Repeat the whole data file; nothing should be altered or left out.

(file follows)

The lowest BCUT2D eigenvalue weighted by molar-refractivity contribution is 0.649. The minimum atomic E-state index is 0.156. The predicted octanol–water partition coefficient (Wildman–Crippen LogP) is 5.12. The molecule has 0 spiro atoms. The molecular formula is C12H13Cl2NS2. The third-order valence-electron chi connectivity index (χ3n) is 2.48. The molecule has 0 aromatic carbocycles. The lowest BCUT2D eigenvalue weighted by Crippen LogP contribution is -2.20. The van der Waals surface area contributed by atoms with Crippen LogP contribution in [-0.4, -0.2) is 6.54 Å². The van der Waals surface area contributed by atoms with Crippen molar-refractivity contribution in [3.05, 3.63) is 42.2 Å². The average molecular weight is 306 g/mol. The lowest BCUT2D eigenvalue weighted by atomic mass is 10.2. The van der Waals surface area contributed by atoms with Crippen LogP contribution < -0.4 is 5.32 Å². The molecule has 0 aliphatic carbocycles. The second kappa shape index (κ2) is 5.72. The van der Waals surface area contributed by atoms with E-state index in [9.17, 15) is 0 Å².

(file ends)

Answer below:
The lowest BCUT2D eigenvalue weighted by molar-refractivity contribution is 0.649. The minimum atomic E-state index is 0.156. The predicted octanol–water partition coefficient (Wildman–Crippen LogP) is 5.12. The molecule has 0 spiro atoms. The molecular formula is C12H13Cl2NS2. The third-order valence-electron chi connectivity index (χ3n) is 2.48. The molecule has 0 aromatic carbocycles. The lowest BCUT2D eigenvalue weighted by Crippen LogP contribution is -2.20. The van der Waals surface area contributed by atoms with Crippen LogP contribution in [-0.4, -0.2) is 6.54 Å². The van der Waals surface area contributed by atoms with Crippen molar-refractivity contribution in [3.05, 3.63) is 42.2 Å². The average molecular weight is 306 g/mol. The lowest BCUT2D eigenvalue weighted by atomic mass is 10.2. The van der Waals surface area contributed by atoms with Crippen LogP contribution < -0.4 is 5.32 Å². The molecule has 0 aliphatic carbocycles. The second kappa shape index (κ2) is 5.72. The van der Waals surface area contributed by atoms with E-state index in [9.17, 15) is 0 Å².